The football pitch is the latest battleground for gender equality as women players prove they are not just playing to win. In fact they want the same quid pro quo from sponsors that the men get. And it’s starting to happen. Last month, the financial services company Barclays announced a multimillion-pound sponsorship with the Women’s Super League in the United Kingdom.
But an eight-figure deal isn’t enough to level the playing field. The women are still subjected to gender discrimination as proven by Ada Hegerberg’s win of the prestigious Ballon d’Or. Last December, the Norwegian player became the first female in history to win the award. But the incredible moment was ruined when the presenter asked her if she knew how to twerk.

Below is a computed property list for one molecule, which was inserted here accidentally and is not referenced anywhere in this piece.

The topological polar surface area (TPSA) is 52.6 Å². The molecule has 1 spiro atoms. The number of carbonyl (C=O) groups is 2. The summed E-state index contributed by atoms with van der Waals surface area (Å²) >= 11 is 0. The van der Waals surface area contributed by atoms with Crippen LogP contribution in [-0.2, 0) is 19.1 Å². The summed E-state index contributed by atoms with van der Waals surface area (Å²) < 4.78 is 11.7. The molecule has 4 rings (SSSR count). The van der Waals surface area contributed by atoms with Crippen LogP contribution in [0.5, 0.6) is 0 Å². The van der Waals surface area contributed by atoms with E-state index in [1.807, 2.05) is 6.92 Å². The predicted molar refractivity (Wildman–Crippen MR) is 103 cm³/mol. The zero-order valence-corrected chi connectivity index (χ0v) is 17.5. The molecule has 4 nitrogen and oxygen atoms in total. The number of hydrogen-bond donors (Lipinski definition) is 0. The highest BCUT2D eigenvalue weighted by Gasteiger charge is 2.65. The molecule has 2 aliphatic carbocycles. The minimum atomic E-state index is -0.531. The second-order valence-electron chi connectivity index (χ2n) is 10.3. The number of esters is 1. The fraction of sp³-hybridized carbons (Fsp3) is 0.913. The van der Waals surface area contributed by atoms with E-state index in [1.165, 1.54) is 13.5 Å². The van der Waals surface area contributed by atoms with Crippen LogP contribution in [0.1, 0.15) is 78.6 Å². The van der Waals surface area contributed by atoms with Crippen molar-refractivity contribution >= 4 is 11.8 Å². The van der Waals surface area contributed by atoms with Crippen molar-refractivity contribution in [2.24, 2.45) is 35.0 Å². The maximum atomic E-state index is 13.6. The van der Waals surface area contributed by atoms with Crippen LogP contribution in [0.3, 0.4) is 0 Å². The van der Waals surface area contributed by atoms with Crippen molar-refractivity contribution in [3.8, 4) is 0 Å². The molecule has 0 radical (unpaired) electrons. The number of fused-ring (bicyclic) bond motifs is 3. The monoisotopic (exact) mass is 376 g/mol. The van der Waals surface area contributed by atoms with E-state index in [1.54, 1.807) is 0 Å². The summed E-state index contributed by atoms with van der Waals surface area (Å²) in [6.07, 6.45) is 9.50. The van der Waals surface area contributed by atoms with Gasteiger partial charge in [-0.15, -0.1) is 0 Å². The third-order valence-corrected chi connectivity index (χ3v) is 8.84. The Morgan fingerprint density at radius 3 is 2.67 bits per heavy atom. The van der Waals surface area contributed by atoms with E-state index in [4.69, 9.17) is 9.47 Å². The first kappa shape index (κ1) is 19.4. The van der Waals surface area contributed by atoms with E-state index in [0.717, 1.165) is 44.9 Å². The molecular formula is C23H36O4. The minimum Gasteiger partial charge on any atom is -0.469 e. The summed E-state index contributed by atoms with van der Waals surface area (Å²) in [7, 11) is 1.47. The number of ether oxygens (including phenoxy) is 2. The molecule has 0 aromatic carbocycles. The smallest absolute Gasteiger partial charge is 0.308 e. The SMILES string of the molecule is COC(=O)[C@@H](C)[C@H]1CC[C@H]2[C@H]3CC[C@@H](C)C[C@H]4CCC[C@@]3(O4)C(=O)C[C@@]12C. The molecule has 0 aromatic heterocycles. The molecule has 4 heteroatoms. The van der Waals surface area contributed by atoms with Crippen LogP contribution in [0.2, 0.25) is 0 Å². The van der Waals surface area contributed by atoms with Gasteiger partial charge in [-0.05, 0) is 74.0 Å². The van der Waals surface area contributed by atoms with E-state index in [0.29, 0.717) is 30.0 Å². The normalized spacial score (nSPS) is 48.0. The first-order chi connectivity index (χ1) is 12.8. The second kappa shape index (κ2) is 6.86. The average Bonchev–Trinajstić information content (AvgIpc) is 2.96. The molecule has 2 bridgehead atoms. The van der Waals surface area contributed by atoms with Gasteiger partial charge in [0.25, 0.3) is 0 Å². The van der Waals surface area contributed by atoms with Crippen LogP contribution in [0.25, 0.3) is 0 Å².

Separately, 28 members of the world champion United States women’s team have filed a gender discrimination lawsuit against their country’s football federation. The women are seeking pay equity and better working conditions including where they play, how they travel to matches, and even how they’re coached.
The women have a good shot at victory, if the past is any indication. The team has gone up against FIFA, the global governing body for football, over prize money for the Women’s World Cup which FIFA has agreed to double at this summer’s games. On this episode of The Stream we speak with a group of women footballers and ask them about what it will take to even the score.
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